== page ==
Jedoi's eyes then skimmed over the three piles of obituaries towered on the desk. "And deaths," she added, her voice lowering an octave.

Falksi was suddenly aware that Jed had probably been alive long enough to have experienced most of the deaths firsthand. It must have been painful to see them live on as a mere statistic. Her fingers traced over the cover of the book the Jed had placed onto the table. The Artifact Vol. II: Theory of Interconnectivity. Written in Sudkuste. The book had spoken of studies performed in Sudkuste on why the Artifact brought the inhabitants of its worlds back to life. It had delineated a sort of connection between people and the Artifact.

"Life stems from life. If we're all part of the greater whole that makes up life, wouldn't it make sense for us to never really die?"
The quote made sense to her when she had first encountered it, but the more she reread it, the more it struck her as plain wrong. If somebody loses life, they would hold no more connection to the Artifact, contrary to the quote. They were at a lack of life, unless their soul was singularly considered a part of it.

The only part that seemed to stick with her was the concept of connections. Falk believed there was a special connection or bond between the Artifact and the residents of every world, but she also believed that the connection wasn't quite the same for everyone; different to the point of not working.
"Jed, where do people go when they die?"

The Guardian looked at Falk, confusion written across her face. "They return back to Aladra, of course."

Falksi nodded, expecting that answer, but her curiosity was still unsatisfied. If all the missing people were still truly alive, and headed off to a continent as nomads, statistics would dictate that eventually someone would run into them. And when they did, the rest of the world would know. But, out of the hundreds of people who went missing, only a few dozen ever came back. Logically, unless there was some hammerspace part of the world where they congregated, the missing people were truly dead, and the Artifact wasn't as perfect as people wanted to believe.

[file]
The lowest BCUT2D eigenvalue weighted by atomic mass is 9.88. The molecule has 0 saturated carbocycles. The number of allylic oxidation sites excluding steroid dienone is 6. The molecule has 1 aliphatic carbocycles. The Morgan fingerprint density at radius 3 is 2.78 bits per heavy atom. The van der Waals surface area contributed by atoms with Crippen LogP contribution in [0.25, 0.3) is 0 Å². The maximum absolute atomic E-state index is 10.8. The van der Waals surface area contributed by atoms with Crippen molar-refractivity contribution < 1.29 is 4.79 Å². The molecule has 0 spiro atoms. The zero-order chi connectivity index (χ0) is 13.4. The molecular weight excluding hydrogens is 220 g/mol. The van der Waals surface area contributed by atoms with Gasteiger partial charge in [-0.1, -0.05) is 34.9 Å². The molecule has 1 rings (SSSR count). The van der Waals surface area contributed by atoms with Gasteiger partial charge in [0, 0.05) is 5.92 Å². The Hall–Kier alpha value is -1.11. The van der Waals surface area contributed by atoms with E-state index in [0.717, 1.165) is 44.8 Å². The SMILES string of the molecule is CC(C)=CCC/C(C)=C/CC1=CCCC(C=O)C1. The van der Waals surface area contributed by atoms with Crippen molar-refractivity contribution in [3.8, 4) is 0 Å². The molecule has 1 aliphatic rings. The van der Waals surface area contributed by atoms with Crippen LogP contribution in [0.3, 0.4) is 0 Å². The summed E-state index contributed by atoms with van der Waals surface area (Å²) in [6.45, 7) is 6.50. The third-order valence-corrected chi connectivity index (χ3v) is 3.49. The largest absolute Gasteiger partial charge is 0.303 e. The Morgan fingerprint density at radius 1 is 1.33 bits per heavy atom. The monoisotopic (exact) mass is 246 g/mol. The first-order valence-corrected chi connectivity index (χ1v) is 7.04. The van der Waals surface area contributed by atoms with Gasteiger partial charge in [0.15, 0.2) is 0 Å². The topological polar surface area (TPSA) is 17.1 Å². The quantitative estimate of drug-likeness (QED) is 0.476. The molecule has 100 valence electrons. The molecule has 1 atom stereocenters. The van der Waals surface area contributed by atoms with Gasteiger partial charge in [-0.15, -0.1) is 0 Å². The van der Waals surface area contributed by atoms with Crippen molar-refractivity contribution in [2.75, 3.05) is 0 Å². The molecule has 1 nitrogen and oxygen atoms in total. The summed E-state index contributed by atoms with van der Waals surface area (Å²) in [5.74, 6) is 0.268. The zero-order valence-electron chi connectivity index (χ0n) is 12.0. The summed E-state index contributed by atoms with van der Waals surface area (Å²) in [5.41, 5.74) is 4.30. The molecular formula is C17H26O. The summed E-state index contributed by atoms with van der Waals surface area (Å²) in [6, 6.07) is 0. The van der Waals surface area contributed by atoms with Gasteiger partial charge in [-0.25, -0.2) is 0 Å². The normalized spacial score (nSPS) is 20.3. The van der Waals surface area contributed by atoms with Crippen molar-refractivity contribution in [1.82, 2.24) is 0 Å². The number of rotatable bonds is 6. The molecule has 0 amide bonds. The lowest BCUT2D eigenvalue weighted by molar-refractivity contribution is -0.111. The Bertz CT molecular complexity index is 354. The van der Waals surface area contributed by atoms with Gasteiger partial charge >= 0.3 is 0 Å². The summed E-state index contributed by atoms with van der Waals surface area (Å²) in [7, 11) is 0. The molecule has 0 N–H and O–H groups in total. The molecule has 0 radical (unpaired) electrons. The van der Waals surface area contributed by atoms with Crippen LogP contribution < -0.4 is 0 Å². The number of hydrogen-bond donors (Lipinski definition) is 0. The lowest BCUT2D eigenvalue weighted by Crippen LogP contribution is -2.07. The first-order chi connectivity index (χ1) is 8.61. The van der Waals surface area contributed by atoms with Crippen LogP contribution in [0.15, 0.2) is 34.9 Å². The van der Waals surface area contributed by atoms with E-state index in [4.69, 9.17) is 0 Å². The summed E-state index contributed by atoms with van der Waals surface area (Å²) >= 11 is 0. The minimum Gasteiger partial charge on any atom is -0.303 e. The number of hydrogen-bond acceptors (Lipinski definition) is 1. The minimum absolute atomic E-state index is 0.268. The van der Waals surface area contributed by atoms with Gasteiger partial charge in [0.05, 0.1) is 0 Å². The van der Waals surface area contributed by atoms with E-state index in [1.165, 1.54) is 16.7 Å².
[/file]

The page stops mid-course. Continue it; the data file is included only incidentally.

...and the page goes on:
"What about people who have left this world forever? The deviants from the pattern?" Falk pointed to the obituaries to emphasize her point. The names of thousands of people lived in those pages, never to be seen again.

"What do you mean?"

"I mean, what about the people who never returned? Those who mysteriously disappeared from their homes and towns, never to be seen again. We list them in our obituaries, but are they really gone?" Falk paused for a moment, thoughtfully stroking the book on Artifact theories before looking up at Jed again. "If the Artifact never fails, then where do they go?"

Jedoi glanced at Falk with an expression she couldn't pinpoint, and for a moment Falk got the disconcerting feeling that she could read her thoughts. For all Falk knew, she could. There was no telling what a person with that caliber of power was capable of.

"I really don't know what to say on this, Falk. I've always just assumed they got lost on an adventure and never found their way back before we sliced our way to the next worlds."

"That makes sense," Falksi said, nodding, "but it doesn't explain how nobody has reported sightings of any of the hundreds of people that have already gone missing in this world. After all, there are only so many places they can be."


Hatt was dead.

Of course, Hatt wasn't sure if he was even dead, just certain of the single fact that he was "not alive". He couldn't say he was disappointed. In fact, he was quite relieved. Even in the partial state of subconscious that he was floating in, he knew he wouldn't have wished for anything else.